Madison defined a ‘republic’ as “a government in which the scheme of representation takes place”. He then pointed out two main great differences between a democracy and a republic. These are 1) the delegation of the government (in a republic) to a small number of citizens elected by the rest; and 2) the greater number of citizens, and greater sphere of country, over which the latter (a republic) may be extended.
It must be confessed that in this, as in most other cases, there is a mean, on both sides of which inconveniences will be found to lie. By enlarging too much the number of electors, you render the representatives too little acquainted with all their local circumstances and lesser interests; as by reducing it too much, you render him unduly attached to these, and too little fit to comprehend and pursue great and national objects. The federal Constitution forms a happy combination in this respect; the great and aggregate interests being referred to the national, the local and particular to the State legislatures.
It was James Madison’s treatise that’s trying to save America against the unconstitutional encroachment of the federal government and the anti-sovereignty maneuvers of the United Nations. For example, it was the state of Alabama that first adopted official state ban on UN Agenda 21. Several American states banned the UN’s proposed blasphemy law. A number of states also banned Pres. Obama’s ObamaCare, which is absolutely unconstitutional.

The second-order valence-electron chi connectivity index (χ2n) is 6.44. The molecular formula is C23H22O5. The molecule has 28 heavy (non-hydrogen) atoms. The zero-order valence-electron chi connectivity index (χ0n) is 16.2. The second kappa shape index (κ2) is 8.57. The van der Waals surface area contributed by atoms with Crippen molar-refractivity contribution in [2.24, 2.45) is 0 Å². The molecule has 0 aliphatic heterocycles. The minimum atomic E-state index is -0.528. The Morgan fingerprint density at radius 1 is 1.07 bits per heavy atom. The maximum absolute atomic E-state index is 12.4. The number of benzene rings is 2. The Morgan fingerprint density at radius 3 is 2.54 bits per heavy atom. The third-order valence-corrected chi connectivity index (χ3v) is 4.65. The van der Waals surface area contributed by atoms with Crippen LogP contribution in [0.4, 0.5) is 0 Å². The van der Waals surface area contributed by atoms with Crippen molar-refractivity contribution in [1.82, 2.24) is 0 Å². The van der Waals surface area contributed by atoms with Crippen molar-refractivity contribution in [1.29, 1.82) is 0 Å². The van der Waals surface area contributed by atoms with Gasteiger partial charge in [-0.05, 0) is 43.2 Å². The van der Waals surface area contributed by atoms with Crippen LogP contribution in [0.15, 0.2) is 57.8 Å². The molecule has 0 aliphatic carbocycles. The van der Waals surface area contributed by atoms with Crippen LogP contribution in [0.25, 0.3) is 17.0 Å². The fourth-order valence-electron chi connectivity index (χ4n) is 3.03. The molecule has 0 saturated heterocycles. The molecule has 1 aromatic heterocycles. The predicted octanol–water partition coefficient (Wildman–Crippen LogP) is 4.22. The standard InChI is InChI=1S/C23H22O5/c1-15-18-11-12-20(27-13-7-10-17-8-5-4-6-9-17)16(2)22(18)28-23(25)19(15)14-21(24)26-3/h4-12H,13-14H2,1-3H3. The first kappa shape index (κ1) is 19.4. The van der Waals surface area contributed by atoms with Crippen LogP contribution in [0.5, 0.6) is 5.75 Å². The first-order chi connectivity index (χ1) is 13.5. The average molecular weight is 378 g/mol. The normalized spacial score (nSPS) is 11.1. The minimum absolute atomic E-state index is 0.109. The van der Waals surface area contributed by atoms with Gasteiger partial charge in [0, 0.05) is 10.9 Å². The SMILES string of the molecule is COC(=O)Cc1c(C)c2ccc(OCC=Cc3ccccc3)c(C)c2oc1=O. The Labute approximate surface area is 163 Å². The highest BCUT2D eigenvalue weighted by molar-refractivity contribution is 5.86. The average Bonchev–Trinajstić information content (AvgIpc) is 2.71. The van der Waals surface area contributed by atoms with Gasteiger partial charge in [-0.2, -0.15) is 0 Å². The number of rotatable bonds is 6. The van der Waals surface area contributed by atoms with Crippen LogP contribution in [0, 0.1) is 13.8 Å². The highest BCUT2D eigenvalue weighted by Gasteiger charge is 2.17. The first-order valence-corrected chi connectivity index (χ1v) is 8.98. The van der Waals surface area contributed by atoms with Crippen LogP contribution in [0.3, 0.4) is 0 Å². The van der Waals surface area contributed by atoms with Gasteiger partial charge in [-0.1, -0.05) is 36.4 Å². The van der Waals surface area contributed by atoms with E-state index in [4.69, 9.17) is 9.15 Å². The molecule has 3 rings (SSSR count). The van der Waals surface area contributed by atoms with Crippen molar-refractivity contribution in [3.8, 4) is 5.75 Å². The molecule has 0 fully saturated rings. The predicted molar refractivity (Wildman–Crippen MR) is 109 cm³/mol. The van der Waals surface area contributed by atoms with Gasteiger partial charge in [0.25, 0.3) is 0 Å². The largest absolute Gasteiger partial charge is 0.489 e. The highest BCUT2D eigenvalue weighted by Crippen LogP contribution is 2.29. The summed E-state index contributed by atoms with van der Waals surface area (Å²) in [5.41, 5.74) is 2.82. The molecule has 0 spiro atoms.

So for those who criticize America’s “most dangerous import”, which is presidentialism, and the Philippines’ utterly distorted presidential system (without federalism), your IGNORANCE is absolutely INCURABLE. What we have is a national government. So to those who attack our so-called presidential system just to sell their idiotic parliamentary system, quit attacking straw men.
However, I disagree with the 19th century notion of “State Rights”. This is no such thing as state rights. This is absolutely against what was envisioned by America’s founding fathers. States must conform to the Constitution. It’s just very unfortunate that many Libertarians naively buy this ‘state rights’ theory.
Federalism was simply based on the Republican principles of limited government, checks and balances, separation of powers,, individual rights and rule of law. Without such principles, it would be impossible to establish capitalism or free market system.
However, were America’s contemporary politicians able to keep the founding fathers’ legacy of pro-individual rights federalism and limited Republican government? There’s one thing that every advocate of freedom and individual rights should reflect upon, and it’s Benjamin Franklin’s historic reply to a lady who asked him the kind of government the convention conceived. A very tired and very wise Franklin replied: “A Republic, ma’am if you can keep it.”